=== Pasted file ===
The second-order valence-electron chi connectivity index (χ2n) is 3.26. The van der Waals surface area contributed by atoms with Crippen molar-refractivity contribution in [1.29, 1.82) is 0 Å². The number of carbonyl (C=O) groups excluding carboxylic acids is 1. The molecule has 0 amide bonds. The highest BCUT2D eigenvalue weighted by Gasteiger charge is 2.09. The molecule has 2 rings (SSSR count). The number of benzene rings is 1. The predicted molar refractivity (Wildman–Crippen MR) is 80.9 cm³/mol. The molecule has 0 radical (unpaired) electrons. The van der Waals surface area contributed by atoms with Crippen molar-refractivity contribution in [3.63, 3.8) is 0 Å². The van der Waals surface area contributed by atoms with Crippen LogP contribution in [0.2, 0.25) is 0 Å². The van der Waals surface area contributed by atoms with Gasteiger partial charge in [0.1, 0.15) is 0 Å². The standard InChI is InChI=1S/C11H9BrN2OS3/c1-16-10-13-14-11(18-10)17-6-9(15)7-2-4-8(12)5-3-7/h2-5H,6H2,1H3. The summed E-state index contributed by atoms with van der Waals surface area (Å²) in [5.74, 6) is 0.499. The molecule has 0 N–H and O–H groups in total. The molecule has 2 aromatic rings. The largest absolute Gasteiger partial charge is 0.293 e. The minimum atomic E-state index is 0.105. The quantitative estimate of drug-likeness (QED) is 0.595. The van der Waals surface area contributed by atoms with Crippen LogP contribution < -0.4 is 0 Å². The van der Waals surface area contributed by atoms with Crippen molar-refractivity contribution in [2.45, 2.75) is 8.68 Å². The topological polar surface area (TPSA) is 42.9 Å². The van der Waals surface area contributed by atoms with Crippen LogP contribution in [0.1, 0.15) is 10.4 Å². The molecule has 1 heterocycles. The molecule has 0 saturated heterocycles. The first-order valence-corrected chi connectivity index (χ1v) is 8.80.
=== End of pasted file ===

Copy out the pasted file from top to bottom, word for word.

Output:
The second-order valence-electron chi connectivity index (χ2n) is 3.26. The van der Waals surface area contributed by atoms with Crippen molar-refractivity contribution in [1.29, 1.82) is 0 Å². The number of carbonyl (C=O) groups excluding carboxylic acids is 1. The molecule has 0 amide bonds. The highest BCUT2D eigenvalue weighted by Gasteiger charge is 2.09. The molecule has 2 rings (SSSR count). The number of benzene rings is 1. The predicted molar refractivity (Wildman–Crippen MR) is 80.9 cm³/mol. The molecule has 0 radical (unpaired) electrons. The van der Waals surface area contributed by atoms with Crippen molar-refractivity contribution in [3.63, 3.8) is 0 Å². The van der Waals surface area contributed by atoms with Crippen LogP contribution in [0.2, 0.25) is 0 Å². The van der Waals surface area contributed by atoms with Gasteiger partial charge in [0.1, 0.15) is 0 Å². The standard InChI is InChI=1S/C11H9BrN2OS3/c1-16-10-13-14-11(18-10)17-6-9(15)7-2-4-8(12)5-3-7/h2-5H,6H2,1H3. The summed E-state index contributed by atoms with van der Waals surface area (Å²) in [5.74, 6) is 0.499. The molecule has 0 N–H and O–H groups in total. The molecule has 2 aromatic rings. The largest absolute Gasteiger partial charge is 0.293 e. The minimum atomic E-state index is 0.105. The quantitative estimate of drug-likeness (QED) is 0.595. The van der Waals surface area contributed by atoms with Crippen LogP contribution < -0.4 is 0 Å². The van der Waals surface area contributed by atoms with Crippen molar-refractivity contribution in [2.45, 2.75) is 8.68 Å². The topological polar surface area (TPSA) is 42.9 Å². The van der Waals surface area contributed by atoms with Crippen LogP contribution in [0.1, 0.15) is 10.4 Å². The molecule has 1 heterocycles. The molecule has 0 saturated heterocycles. The first-order valence-corrected chi connectivity index (χ1v) is 8.80.